The immediate cause of sudden cardiac arrest is usually an abnormality in your heart rhythm (arrhythmia), the result of a problem with your heart's electrical system.

Unlike other muscles in your body, which rely on nerve connections to receive the electrical stimulation they need to function, your heart has its own electrical stimulator — a specialized group of cells called the sinus node located in the upper right chamber (right atrium) of your heart. The sinus node generates electrical impulses that flow in an orderly manner through your heart to synchronize the heart rate and coordinate the pumping of blood from your heart to the rest of your body.

If something goes wrong with the sinus node or the flow of electric impulses through your heart, an arrhythmia can result, causing your heart to beat too fast, too slow or in an irregular fashion. Often these interruptions in rhythm are momentary and harmless. But some types of arrhythmia can be serious and lead to a sudden stop in heart function (sudden cardiac arrest).

The most common cause of cardiac arrest is an arrhythmia called ventricular fibrillation — when rapid, erratic electrical impulses cause your ventricles to quiver uselessly instead of pumping blood.

Most of the time, cardiac-arrest-inducing arrhythmias don't occur on their own. In a person with a normal, healthy heart, a lasting irregular heart rhythm isn't likely to develop without an outside trigger, such as an electrical shock, the use of illegal drugs or trauma to the chest at just the wrong time of the heart's cycle (commotio cordis).

Heart conditions that can lead to sudden cardiac arrest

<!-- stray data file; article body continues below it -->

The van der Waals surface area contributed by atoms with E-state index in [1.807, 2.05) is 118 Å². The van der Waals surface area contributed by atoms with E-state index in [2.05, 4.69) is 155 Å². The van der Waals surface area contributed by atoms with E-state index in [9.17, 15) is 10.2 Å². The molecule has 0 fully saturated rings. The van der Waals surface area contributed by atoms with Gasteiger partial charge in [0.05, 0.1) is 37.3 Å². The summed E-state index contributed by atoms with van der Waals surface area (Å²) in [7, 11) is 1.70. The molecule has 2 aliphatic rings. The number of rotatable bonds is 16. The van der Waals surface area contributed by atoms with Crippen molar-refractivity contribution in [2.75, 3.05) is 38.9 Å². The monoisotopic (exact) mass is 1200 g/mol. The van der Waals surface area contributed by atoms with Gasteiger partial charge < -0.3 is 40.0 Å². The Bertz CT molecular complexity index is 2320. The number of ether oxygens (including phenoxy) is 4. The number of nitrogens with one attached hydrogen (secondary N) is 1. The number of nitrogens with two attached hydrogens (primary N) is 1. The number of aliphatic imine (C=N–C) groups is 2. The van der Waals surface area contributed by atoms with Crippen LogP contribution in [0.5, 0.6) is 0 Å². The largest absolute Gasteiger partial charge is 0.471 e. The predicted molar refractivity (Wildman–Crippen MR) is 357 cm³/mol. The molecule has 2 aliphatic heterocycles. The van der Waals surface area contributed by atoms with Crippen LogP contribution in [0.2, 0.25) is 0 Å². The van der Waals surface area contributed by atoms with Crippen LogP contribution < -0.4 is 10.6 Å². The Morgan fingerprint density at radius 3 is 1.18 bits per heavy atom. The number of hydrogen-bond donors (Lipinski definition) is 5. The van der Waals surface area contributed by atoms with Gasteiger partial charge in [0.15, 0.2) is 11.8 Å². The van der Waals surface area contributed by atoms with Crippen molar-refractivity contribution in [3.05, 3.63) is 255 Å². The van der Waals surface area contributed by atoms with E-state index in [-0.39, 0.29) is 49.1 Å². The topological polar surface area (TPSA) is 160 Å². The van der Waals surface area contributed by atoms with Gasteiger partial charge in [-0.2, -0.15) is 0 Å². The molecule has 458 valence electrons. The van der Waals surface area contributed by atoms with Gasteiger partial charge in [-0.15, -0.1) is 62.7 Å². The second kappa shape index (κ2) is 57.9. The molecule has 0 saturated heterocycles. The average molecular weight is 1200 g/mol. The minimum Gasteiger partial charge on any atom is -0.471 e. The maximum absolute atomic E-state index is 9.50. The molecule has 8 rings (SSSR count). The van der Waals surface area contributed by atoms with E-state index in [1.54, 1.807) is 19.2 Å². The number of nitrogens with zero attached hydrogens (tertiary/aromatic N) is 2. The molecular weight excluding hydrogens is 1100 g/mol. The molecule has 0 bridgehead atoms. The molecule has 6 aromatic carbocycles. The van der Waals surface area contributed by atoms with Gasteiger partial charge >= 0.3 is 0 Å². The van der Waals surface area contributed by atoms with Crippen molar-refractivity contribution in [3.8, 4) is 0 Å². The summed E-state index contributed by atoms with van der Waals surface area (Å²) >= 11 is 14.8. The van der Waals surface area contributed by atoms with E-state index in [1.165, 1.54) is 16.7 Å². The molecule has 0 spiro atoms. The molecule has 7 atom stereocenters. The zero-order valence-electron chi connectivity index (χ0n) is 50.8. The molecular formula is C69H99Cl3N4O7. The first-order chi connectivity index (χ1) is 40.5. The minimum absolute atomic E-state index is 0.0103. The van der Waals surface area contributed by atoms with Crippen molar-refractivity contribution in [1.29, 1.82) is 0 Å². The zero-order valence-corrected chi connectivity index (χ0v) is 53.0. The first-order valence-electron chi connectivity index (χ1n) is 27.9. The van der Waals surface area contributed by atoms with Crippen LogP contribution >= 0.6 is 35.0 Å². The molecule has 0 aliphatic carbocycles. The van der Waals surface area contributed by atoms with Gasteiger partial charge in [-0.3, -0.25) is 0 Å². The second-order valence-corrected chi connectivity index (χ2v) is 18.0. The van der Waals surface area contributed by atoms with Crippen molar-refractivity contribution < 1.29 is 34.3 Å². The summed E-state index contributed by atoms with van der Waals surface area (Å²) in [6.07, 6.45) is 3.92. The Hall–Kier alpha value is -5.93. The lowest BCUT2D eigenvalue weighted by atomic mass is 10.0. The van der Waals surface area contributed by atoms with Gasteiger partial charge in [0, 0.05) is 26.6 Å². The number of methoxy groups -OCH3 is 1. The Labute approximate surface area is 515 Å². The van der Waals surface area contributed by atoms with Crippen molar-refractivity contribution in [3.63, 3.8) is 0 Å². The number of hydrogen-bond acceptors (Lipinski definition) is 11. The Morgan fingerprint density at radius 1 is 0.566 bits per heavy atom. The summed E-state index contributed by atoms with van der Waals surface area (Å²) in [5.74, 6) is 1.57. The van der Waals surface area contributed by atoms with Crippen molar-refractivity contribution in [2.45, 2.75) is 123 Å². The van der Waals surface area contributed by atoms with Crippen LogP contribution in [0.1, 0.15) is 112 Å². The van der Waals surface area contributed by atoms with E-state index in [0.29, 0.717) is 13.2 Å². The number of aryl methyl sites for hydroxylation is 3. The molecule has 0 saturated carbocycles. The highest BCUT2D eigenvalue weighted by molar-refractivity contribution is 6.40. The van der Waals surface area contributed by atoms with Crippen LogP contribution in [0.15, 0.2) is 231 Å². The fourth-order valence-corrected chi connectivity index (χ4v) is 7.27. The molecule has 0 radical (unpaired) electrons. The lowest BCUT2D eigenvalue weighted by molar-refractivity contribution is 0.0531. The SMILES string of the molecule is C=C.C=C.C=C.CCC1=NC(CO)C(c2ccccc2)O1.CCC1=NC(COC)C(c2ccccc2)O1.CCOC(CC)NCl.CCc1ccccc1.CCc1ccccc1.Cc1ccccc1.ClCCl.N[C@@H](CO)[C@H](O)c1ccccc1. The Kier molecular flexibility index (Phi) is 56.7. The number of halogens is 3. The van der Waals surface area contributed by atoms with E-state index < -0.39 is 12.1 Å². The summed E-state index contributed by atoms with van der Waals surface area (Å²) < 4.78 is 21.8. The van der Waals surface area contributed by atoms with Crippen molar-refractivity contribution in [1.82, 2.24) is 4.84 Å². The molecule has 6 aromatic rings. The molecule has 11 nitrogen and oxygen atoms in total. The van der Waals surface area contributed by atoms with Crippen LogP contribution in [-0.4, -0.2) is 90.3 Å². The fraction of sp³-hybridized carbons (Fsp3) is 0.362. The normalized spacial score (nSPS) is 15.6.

A life-threatening arrhythmia usually develops in a person with a pre-existing heart condition, such as:

  • Coronary artery disease. Most cases of sudden cardiac arrest occur in people who have coronary artery disease. In coronary artery disease, your arteries become clogged with cholesterol and other deposits, reducing blood flow to your heart. This can make it harder for your heart to conduct electrical impulses smoothly.
  • Heart attack. If a heart attack occurs, often as a result of severe coronary artery disease, it can trigger ventricular fibrillation and sudden cardiac arrest. In addition, a heart attack can leave behind areas of scar tissue. Electrical short circuits around the scar tissue can lead to abnormalities in your heart rhythm.
  • Enlarged heart (cardiomyopathy). This occurs primarily when your heart's muscular walls stretch and enlarge or thicken. In both cases, your heart's muscle is abnormal, a condition that often leads to heart tissue damage and potential arrhythmias.
  • Valvular heart disease. Leaking or narrowing of your heart valves can lead to stretching or thickening of your heart muscle or both. When the chambers become enlarged or weakened because of stress caused by a tight or leaking valve, there's an increased risk of developing arrhythmia.
  • Congenital heart disease. When sudden cardiac arrest occurs in children or adolescents, it may be due to a heart condition that was present at birth (congenital heart disease). Even adults who've had corrective surgery for a congenital heart defect still have a higher risk of sudden cardiac arrest.
  • Electrical problems in the heart. In some people, the problem is in the heart's electrical system itself instead of a problem with the heart muscle or valves. These are called primary heart rhythm abnormalities and include conditions such as Brugada's syndrome and long QT syndrome.
Nov. 15, 2012

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